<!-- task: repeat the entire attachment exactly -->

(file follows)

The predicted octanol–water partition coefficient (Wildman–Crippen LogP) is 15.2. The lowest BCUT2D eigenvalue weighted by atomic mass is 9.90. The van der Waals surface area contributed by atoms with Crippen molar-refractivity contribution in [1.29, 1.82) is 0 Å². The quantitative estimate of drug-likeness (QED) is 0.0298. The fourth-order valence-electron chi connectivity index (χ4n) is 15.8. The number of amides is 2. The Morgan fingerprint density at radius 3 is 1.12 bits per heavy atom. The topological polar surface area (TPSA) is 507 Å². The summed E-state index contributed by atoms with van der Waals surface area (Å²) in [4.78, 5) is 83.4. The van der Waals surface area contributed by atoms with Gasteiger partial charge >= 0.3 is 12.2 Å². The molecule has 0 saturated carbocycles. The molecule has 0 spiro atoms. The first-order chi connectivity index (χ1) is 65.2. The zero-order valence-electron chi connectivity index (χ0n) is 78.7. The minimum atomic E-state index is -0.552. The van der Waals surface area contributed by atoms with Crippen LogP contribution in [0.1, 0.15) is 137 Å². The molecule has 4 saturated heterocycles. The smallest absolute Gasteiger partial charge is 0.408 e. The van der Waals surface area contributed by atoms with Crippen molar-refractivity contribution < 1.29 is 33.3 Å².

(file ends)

The predicted octanol–water partition coefficient (Wildman–Crippen LogP) is 15.2. The lowest BCUT2D eigenvalue weighted by atomic mass is 9.90. The van der Waals surface area contributed by atoms with Crippen molar-refractivity contribution in [1.29, 1.82) is 0 Å². The quantitative estimate of drug-likeness (QED) is 0.0298. The fourth-order valence-electron chi connectivity index (χ4n) is 15.8. The number of amides is 2. The Morgan fingerprint density at radius 3 is 1.12 bits per heavy atom. The topological polar surface area (TPSA) is 507 Å². The summed E-state index contributed by atoms with van der Waals surface area (Å²) in [4.78, 5) is 83.4. The van der Waals surface area contributed by atoms with Gasteiger partial charge >= 0.3 is 12.2 Å². The molecule has 0 saturated carbocycles. The molecule has 0 spiro atoms. The first-order chi connectivity index (χ1) is 65.2. The zero-order valence-electron chi connectivity index (χ0n) is 78.7. The minimum atomic E-state index is -0.552. The van der Waals surface area contributed by atoms with Crippen LogP contribution in [0.1, 0.15) is 137 Å². The molecule has 4 saturated heterocycles. The smallest absolute Gasteiger partial charge is 0.408 e. The van der Waals surface area contributed by atoms with Crippen molar-refractivity contribution < 1.29 is 33.3 Å².